Posts categorized "Synth: Saurus" Feed

Tone2 Releases Synth Legends Soundset for Saurus

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Tone 2 has released the Synth Legends soundset for their analog modeled virtual instrument Saurus. Here is an audio demo.

 

Exploring Saurus' True Analog capabilities the Synth Legends soundset takes you into the depths of aged circuitry, modular setups and authentic analog, delivering 200 classic synth patches. An inspiring collection of vintage instruments, Synth Legends perfectly mirrors the unique character of analog hardware, replacing popular analog synths like the Moog, Oberheim, Prophet 5, Korg MS20 and the Arp Odyssey.

Gritty basses, weaving arpeggios, expressive pads, screaming synths, dirty leads and vibrant brass, providing you with all the sonic flavors of the analog era.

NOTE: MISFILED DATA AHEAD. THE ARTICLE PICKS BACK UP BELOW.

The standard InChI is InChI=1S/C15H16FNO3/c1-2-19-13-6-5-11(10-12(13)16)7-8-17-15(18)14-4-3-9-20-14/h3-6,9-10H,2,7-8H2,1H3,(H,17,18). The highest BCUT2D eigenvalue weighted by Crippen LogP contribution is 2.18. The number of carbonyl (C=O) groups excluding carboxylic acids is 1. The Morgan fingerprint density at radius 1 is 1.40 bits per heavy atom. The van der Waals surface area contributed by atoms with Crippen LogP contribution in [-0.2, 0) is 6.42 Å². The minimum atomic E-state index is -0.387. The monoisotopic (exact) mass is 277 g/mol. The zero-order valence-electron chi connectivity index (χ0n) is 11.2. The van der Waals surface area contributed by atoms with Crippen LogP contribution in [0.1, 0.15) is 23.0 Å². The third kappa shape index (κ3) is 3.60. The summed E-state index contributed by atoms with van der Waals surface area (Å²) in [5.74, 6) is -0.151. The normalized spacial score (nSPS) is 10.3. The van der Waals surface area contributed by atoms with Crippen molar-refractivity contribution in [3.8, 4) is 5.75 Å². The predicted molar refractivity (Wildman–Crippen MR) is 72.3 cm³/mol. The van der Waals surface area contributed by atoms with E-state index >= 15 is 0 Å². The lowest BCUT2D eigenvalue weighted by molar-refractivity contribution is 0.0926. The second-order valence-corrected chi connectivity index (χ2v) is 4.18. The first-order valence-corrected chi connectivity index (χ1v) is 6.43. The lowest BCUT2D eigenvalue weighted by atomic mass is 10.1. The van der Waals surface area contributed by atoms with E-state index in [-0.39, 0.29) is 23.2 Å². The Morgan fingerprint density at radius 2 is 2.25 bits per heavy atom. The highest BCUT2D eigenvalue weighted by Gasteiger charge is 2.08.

Highlights

* 200 presets by professional sounddesigners.
* Comfortable installation.
* Perfect integration into the user interface.
* Many patches can be ‘morphed’ using the modwheel.

Perfect for many genres, such as Old School Electronica, Soundtrack, Ambient, Techno, House, Funk, Synth Pop and a wide variety of other music genres.

For more info please visit the Synth Legends product page: tone2.com/html/synth%20legends.html

Saurus is a goto instrument for me as it’s easier on the CPU than a lot of circuit modeled plugins making it a good choice for live performance. It’s also a great value at $119. If you don’t have Saurus you can learn more about it here http://tone2.com/html/saurus%20synthesizer%20%20vst%20au.html. Below is a video I did a while back doing an improv with Saurus.